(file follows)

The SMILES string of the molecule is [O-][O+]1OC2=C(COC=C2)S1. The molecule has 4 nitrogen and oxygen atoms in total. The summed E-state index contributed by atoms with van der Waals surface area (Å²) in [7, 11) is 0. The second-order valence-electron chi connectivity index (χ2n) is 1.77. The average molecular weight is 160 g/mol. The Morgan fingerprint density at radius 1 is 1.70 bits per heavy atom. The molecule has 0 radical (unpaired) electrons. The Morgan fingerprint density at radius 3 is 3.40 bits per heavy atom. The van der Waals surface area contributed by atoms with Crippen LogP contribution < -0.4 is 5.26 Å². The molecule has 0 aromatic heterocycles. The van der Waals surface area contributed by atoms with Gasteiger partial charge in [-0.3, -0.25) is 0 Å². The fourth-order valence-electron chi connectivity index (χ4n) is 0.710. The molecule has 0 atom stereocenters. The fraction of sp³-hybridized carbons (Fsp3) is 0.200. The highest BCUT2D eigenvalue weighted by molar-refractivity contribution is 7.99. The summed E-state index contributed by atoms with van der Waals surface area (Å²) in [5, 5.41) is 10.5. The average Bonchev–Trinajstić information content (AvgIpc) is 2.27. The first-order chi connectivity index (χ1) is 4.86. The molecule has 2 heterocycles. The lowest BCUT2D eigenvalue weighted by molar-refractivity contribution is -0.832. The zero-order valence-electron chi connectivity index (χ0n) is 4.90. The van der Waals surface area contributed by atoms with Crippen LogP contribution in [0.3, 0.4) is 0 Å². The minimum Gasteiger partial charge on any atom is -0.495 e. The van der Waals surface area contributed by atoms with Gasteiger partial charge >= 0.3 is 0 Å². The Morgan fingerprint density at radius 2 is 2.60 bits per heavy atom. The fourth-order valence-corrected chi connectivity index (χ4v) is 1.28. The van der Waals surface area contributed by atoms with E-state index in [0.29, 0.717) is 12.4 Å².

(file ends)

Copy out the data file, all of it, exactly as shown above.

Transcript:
The SMILES string of the molecule is [O-][O+]1OC2=C(COC=C2)S1. The molecule has 4 nitrogen and oxygen atoms in total. The summed E-state index contributed by atoms with van der Waals surface area (Å²) in [7, 11) is 0. The second-order valence-electron chi connectivity index (χ2n) is 1.77. The average molecular weight is 160 g/mol. The Morgan fingerprint density at radius 1 is 1.70 bits per heavy atom. The molecule has 0 radical (unpaired) electrons. The Morgan fingerprint density at radius 3 is 3.40 bits per heavy atom. The van der Waals surface area contributed by atoms with Crippen LogP contribution < -0.4 is 5.26 Å². The molecule has 0 aromatic heterocycles. The van der Waals surface area contributed by atoms with Gasteiger partial charge in [-0.3, -0.25) is 0 Å². The fourth-order valence-electron chi connectivity index (χ4n) is 0.710. The molecule has 0 atom stereocenters. The fraction of sp³-hybridized carbons (Fsp3) is 0.200. The highest BCUT2D eigenvalue weighted by molar-refractivity contribution is 7.99. The summed E-state index contributed by atoms with van der Waals surface area (Å²) in [5, 5.41) is 10.5. The average Bonchev–Trinajstić information content (AvgIpc) is 2.27. The first-order chi connectivity index (χ1) is 4.86. The molecule has 2 heterocycles. The lowest BCUT2D eigenvalue weighted by molar-refractivity contribution is -0.832. The zero-order valence-electron chi connectivity index (χ0n) is 4.90. The van der Waals surface area contributed by atoms with Crippen LogP contribution in [0.3, 0.4) is 0 Å². The minimum Gasteiger partial charge on any atom is -0.495 e. The van der Waals surface area contributed by atoms with Gasteiger partial charge >= 0.3 is 0 Å². The Morgan fingerprint density at radius 2 is 2.60 bits per heavy atom. The fourth-order valence-corrected chi connectivity index (χ4v) is 1.28. The van der Waals surface area contributed by atoms with E-state index in [0.29, 0.717) is 12.4 Å².